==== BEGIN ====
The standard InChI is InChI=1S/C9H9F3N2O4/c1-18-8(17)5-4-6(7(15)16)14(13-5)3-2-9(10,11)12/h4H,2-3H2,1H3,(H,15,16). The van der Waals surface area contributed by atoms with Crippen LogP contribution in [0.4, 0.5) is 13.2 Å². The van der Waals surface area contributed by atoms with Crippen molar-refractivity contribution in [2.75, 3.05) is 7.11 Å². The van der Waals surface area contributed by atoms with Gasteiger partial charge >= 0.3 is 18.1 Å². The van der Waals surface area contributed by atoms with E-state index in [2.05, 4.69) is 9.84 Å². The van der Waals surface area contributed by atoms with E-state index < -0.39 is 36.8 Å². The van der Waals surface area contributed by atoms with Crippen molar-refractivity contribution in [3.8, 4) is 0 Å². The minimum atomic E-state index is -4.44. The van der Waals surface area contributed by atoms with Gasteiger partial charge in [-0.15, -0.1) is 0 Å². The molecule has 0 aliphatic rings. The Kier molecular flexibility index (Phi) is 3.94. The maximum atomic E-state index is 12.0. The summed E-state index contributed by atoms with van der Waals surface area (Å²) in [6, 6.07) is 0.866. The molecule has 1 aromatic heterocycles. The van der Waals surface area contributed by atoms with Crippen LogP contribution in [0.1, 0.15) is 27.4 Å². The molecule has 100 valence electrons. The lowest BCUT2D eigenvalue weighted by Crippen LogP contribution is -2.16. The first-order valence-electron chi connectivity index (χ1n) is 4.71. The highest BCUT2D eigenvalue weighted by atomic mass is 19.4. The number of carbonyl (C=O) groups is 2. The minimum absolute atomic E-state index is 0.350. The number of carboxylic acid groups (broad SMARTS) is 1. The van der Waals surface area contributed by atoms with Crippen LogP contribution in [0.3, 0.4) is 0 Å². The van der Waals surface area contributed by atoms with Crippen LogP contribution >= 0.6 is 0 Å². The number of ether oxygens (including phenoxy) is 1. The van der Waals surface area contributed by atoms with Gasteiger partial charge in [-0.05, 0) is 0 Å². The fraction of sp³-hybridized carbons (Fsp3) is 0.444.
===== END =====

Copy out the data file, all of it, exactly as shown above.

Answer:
The standard InChI is InChI=1S/C9H9F3N2O4/c1-18-8(17)5-4-6(7(15)16)14(13-5)3-2-9(10,11)12/h4H,2-3H2,1H3,(H,15,16). The van der Waals surface area contributed by atoms with Crippen LogP contribution in [0.4, 0.5) is 13.2 Å². The van der Waals surface area contributed by atoms with Crippen molar-refractivity contribution in [2.75, 3.05) is 7.11 Å². The van der Waals surface area contributed by atoms with Gasteiger partial charge >= 0.3 is 18.1 Å². The van der Waals surface area contributed by atoms with E-state index in [2.05, 4.69) is 9.84 Å². The van der Waals surface area contributed by atoms with E-state index < -0.39 is 36.8 Å². The van der Waals surface area contributed by atoms with Crippen molar-refractivity contribution in [3.8, 4) is 0 Å². The minimum atomic E-state index is -4.44. The van der Waals surface area contributed by atoms with Gasteiger partial charge in [-0.15, -0.1) is 0 Å². The molecule has 0 aliphatic rings. The Kier molecular flexibility index (Phi) is 3.94. The maximum atomic E-state index is 12.0. The summed E-state index contributed by atoms with van der Waals surface area (Å²) in [6, 6.07) is 0.866. The molecule has 1 aromatic heterocycles. The van der Waals surface area contributed by atoms with Crippen LogP contribution in [0.1, 0.15) is 27.4 Å². The molecule has 100 valence electrons. The lowest BCUT2D eigenvalue weighted by Crippen LogP contribution is -2.16. The first-order valence-electron chi connectivity index (χ1n) is 4.71. The highest BCUT2D eigenvalue weighted by atomic mass is 19.4. The number of carbonyl (C=O) groups is 2. The minimum absolute atomic E-state index is 0.350. The number of carboxylic acid groups (broad SMARTS) is 1. The van der Waals surface area contributed by atoms with Crippen LogP contribution in [0.3, 0.4) is 0 Å². The van der Waals surface area contributed by atoms with Crippen LogP contribution >= 0.6 is 0 Å². The number of ether oxygens (including phenoxy) is 1. The van der Waals surface area contributed by atoms with Gasteiger partial charge in [-0.05, 0) is 0 Å². The fraction of sp³-hybridized carbons (Fsp3) is 0.444.